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Is there any good reason not for me to put semiformal publications on my website?

I have all my published works under publications (well actually just in a list on my front page, but it should be apparent that they are publications. It also has my PhD project proposal, because that is a formal document.

Contrasting this, sometime I find myself producing less formal documents.

For example, after I was given access to some expensive software under a free license, on of the parties involved in negotiating, requested that I do a "short case study, once I have preliminary results." So I have this, a document that took me a few hours to write up, and which I think is quiet nice. Its not a formal document and is more approachable to people outside my field, than any paper I would write.

I also sometimes find myself writing some very detailed notes, perhaps a mathematical, or a metaphorical description of something i need to explain to my supervisors.

It seems a bit of a waste to let these just collect dust after just a few people have seen them. But they are not generally worthy of publication. I feel like they might be interesting to others.

I thought perhaps I could make part of my website labeled "Non-publications", and put the pdfs there.

What would the cons/risks be?

So far my main concern that I have thought is that it might make me look bad by making available, less than perfect work. Some of these may lack suitable referencing for example.

I expect the pitfalls would in someway be similar to academic blogging. But perhaps different, as a blog post is a very well-known format, and are written for the audience that reads them. Where as I'm talking about documents that are presented without context. Google will still find them. Google scholar will (based on past experience) find them and attempt to affiliate them to me.

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I see very little danger in putting those documents onto your website, and indeed I encourage my students to upload everything they produce and that may be of any value. My line of thinking is that we are after all paid by taxpayer money, so it seems only fair to make as much of what we do available in some way if possible.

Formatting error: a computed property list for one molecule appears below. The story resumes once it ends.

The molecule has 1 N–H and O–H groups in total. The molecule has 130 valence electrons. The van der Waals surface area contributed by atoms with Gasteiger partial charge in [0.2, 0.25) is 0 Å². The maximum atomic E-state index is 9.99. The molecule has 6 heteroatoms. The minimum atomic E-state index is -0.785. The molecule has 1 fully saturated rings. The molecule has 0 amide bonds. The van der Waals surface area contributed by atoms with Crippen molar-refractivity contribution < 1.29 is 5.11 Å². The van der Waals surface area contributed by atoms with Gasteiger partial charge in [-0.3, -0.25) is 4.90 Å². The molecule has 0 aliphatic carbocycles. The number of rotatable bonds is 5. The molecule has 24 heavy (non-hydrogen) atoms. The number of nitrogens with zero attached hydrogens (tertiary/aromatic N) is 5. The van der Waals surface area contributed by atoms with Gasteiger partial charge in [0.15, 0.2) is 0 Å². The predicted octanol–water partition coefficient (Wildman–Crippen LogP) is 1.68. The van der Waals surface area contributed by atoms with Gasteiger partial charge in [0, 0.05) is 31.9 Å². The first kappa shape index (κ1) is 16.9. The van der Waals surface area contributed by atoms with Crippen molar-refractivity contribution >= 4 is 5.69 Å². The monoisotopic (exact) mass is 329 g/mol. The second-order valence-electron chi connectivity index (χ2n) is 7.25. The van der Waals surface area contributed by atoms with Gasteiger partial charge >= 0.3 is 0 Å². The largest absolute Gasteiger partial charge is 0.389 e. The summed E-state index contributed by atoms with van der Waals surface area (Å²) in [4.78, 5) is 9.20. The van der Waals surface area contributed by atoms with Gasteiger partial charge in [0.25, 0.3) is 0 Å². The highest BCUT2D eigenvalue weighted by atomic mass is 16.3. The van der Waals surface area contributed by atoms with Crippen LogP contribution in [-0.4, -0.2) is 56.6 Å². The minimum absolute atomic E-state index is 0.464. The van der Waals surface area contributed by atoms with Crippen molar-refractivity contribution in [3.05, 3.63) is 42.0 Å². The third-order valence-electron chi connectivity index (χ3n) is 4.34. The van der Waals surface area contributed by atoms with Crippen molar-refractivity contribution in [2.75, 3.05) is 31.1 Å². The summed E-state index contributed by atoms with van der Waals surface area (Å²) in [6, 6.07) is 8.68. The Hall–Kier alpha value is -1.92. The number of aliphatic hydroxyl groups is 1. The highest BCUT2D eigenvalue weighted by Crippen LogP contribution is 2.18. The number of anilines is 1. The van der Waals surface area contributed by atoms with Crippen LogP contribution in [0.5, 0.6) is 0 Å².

Of course, the elephant in the room is how those "others interested in this work" will actually find your notes if you just upload them to your website as PDFs ...

What would the cons/risks be? So far my main concern that I have thought is that it might make me look bad by making available, less than perfect work. Some of these may lack suitable referencing for example.

I do not think that there is a real danger in "looking bad" as long as it is clear that whatever you upload there is just quick, informal work (and, of course, as long as the work does not contain, e.g., hate speech, but I guess this goes without saying). Lacking suitable referencing may be a more real problem, and I would likely put in the few extra minutes to add appropriate attributions for every text that I put online somewhere. However, even if you decide not to do this, it is very unlikely that somebody down the road would get agitated over not being properly cited in a document called "Some Informal Notes on [A]". The key here is that you make clear that this is not a preprint of a paper or even a technical report in the traditional sense, but "only" an informal note. Hence, it should be clear that the content isn't meant as a scientific publication. This should alleviate most concerns that you are passing off other's work as your own.

  • Google indexes PDFs. So presumably someone will find my "A case study on the virtues of bicycles contrasted with aircraft" pdf, by entering it in google "Bikes vs Planes". That said PDFs are unfiendly on PC, and often its not too hard to convert them to Markdown for putting on my site. Do you think it is worth it? – Lyndon White Feb 18 '16 at 10:52
  • @Oxinabox How often do you read random PDFs when googling things? Yes, it is indexed, but I would not overestimate the discoverability of your PDF notes via Google ... – xLeitix Feb 18 '16 at 12:25

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